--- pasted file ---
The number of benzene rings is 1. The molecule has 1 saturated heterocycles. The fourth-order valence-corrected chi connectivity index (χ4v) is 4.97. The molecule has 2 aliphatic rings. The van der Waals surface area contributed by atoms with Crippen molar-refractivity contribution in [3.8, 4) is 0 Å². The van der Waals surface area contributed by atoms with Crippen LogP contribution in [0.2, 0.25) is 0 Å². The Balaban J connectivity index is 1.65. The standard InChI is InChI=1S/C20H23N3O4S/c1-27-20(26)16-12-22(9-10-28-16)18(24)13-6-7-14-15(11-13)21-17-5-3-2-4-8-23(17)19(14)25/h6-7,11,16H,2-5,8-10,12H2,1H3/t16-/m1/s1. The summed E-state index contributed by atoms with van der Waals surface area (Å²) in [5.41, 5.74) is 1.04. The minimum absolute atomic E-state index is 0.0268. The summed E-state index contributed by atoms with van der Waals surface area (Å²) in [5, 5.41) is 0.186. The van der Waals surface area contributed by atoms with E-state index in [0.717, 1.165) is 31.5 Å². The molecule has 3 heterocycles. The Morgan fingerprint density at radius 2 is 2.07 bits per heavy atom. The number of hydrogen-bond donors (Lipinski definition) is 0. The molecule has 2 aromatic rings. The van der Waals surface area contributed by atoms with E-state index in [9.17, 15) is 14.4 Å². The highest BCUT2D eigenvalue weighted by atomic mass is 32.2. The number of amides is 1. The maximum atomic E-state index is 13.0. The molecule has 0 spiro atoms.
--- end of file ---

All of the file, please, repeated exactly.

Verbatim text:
The number of benzene rings is 1. The molecule has 1 saturated heterocycles. The fourth-order valence-corrected chi connectivity index (χ4v) is 4.97. The molecule has 2 aliphatic rings. The van der Waals surface area contributed by atoms with Crippen molar-refractivity contribution in [3.8, 4) is 0 Å². The van der Waals surface area contributed by atoms with Crippen LogP contribution in [0.2, 0.25) is 0 Å². The Balaban J connectivity index is 1.65. The standard InChI is InChI=1S/C20H23N3O4S/c1-27-20(26)16-12-22(9-10-28-16)18(24)13-6-7-14-15(11-13)21-17-5-3-2-4-8-23(17)19(14)25/h6-7,11,16H,2-5,8-10,12H2,1H3/t16-/m1/s1. The summed E-state index contributed by atoms with van der Waals surface area (Å²) in [5.41, 5.74) is 1.04. The minimum absolute atomic E-state index is 0.0268. The summed E-state index contributed by atoms with van der Waals surface area (Å²) in [5, 5.41) is 0.186. The van der Waals surface area contributed by atoms with E-state index in [0.717, 1.165) is 31.5 Å². The molecule has 3 heterocycles. The Morgan fingerprint density at radius 2 is 2.07 bits per heavy atom. The number of hydrogen-bond donors (Lipinski definition) is 0. The molecule has 2 aromatic rings. The van der Waals surface area contributed by atoms with E-state index in [9.17, 15) is 14.4 Å². The highest BCUT2D eigenvalue weighted by atomic mass is 32.2. The number of amides is 1. The maximum atomic E-state index is 13.0. The molecule has 0 spiro atoms.